The purpose of this paper is to develop the concept of a high performance alliance macro-culture as a multilevel construct reflective of resilient collaborative systems of exchange within strategic alliances and explores the distinct capabilities of this multilevel approach in predicting alliance outcomes.
The hypotheses developed in this study are tested using primary data collected from 650 members of 15 non-profit organizations in two multi-organizational collaborative networks. Considering the multilevel nature of the study the structural hypotheses are tested using a multilevel confirmatory factor analysis and the predictive hypotheses are tested using multilevel structural equation modeling.
All but one structural hypothesis are supported and all predictive hypotheses are supported suggesting that a multilevel macro-cultural conceptualization is effective in exploring the relationship between collaborative exchange systems and their outcomes.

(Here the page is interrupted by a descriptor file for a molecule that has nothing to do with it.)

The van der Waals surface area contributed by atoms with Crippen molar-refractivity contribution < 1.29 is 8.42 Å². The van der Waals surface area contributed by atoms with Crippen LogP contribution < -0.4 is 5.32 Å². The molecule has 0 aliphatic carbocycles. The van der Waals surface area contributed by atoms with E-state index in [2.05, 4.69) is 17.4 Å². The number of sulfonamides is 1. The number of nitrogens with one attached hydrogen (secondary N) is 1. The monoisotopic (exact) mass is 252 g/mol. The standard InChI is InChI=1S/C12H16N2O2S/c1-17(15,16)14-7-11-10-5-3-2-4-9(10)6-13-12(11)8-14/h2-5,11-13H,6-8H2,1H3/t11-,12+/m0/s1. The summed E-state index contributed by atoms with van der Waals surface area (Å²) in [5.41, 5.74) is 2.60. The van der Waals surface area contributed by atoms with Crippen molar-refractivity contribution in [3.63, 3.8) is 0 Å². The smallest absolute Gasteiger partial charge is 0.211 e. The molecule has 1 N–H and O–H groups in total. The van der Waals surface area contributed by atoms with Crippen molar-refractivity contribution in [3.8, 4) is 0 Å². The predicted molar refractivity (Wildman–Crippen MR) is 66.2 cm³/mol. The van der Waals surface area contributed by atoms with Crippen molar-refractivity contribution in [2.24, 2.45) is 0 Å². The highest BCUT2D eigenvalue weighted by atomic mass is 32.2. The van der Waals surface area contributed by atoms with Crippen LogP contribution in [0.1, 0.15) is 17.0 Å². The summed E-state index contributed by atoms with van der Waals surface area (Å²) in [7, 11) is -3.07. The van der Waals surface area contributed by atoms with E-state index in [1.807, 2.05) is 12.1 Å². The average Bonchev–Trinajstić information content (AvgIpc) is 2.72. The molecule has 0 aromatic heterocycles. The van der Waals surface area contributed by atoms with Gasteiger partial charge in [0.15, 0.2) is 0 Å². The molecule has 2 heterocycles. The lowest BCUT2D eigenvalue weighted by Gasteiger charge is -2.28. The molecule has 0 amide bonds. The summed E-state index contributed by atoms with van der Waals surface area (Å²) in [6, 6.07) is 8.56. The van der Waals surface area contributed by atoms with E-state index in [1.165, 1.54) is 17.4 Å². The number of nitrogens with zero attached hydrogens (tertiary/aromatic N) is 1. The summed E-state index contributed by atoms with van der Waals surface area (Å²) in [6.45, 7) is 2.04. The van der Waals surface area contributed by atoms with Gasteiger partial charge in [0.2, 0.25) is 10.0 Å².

Limitations stem from the generalizability of the data collected as the alliances formed by non-profit firms may not be wholly reflective of the alliance structures and goals of other firm types.
This study primarily contributes to multilevel study of strategic alliances and the study of collaborative norms and structures of allied groupings. The results of this study lend support to the importance of taking a network governance perspective and illustrate the limitations of traditional single-level approaches when studying interfirm collaborative networks and structural resilience therein.
This paper was developed from the dissertation that received a 2014 Emerald/EFMD Outstanding Doctoral Research Award.
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